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12/07/2004 03:53:00 PM  
Blogger DigitalCamera said...

Hey saanga, I was searching blogs, and came onto yours, and I like it. I kinda landed here by accident while searching for something else, but nice blog..

If you got time , come visit my site, http://www.cool-digital-cameras.com. It pretty much covers cool digital cameras and similar stuff.

10/26/2005 09:40:00 AM  
Anonymous Anonymous said...

Hi, your explanation of metering is quite easily understandable by a beginner to digital photography.

It's good that you shown what you have mentioned in terms of pictures. Some sites just explain the different metering terms in words only. Hell, I don't really understand what they mean until I see the pictures.


6/07/2006 08:15:00 PM  
Anonymous Anonymous said...

found your site linked thru wikipedia, had to say you give some excellent advice :o)

6/12/2006 12:34:00 PM  
Anonymous Anonymous said...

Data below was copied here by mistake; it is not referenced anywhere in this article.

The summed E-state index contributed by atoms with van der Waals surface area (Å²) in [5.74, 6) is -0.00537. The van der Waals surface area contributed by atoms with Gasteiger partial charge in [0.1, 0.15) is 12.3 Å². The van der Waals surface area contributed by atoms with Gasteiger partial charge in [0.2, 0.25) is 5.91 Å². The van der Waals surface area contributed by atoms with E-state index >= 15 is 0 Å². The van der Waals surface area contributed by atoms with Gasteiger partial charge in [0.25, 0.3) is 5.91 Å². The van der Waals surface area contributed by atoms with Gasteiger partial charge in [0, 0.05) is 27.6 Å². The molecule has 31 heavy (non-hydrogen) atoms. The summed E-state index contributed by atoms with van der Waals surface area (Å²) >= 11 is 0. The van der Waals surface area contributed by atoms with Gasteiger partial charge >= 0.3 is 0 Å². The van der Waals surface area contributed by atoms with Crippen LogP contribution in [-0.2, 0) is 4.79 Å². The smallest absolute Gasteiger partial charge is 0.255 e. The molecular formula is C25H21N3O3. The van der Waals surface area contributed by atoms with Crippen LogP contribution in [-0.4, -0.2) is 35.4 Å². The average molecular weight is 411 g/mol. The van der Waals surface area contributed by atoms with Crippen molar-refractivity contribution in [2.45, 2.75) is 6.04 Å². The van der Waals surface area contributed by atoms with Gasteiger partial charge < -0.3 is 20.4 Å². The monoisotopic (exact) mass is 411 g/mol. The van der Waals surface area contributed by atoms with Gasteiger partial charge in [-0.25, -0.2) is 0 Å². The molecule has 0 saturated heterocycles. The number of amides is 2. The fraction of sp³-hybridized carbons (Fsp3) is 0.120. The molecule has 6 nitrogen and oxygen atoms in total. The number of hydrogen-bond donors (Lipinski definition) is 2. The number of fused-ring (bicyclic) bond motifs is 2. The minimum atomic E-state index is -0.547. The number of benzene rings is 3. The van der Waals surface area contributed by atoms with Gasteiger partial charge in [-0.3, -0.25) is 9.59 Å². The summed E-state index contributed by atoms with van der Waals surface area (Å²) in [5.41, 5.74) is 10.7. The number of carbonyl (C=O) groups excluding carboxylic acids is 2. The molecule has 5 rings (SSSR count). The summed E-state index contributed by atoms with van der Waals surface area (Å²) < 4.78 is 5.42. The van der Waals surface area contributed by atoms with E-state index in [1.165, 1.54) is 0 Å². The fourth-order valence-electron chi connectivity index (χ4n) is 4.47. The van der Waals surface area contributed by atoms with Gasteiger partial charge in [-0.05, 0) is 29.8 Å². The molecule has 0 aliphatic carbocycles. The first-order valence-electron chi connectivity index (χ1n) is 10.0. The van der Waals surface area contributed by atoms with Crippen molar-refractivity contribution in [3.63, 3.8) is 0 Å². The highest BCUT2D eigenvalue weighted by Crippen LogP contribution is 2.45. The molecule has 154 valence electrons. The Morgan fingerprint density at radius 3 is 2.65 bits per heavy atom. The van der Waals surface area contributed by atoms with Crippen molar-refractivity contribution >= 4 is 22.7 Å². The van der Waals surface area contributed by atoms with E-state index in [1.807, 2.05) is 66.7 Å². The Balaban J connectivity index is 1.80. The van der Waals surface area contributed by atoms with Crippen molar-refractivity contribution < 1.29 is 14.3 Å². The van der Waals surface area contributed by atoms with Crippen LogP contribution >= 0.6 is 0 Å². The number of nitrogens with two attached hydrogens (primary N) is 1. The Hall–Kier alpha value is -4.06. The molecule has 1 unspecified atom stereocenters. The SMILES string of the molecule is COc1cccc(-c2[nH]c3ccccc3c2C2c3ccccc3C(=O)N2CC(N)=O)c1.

Excellent expanation of the metering concept..,
As a beginner i understood it much better than other websites.
The pics were definitely a good idea.

8/21/2006 05:35:00 AM  
Anonymous Anonymous said...


Thanks for this explanatiuon by example. I have battled with this metering mode and like previous people said, words just don't make sense until you see it. Great, great, great.


1/23/2007 10:07:00 PM  
Anonymous Anonymous said...

Thanks for valuable informations..Also you can Visit ==> www.mycameraworld.blogspot.com

1/27/2007 09:28:00 AM  
Anonymous Anonymous said...

Great explanation and as the others have mentioned, the photos show it all very well - something about a 1000 words??
Thanks - very helpful

1/28/2007 12:43:00 PM  
Blogger Shakib said...

This explained far better than the otherwise popular sites such as kenrockwell or anything else! Thanks to you and whoever added this in wiki!

4/24/2007 11:25:00 PM  
Anonymous Anonymous said...

Thanks for the info...I found your link through wiki after someone referenced me their at dpreview.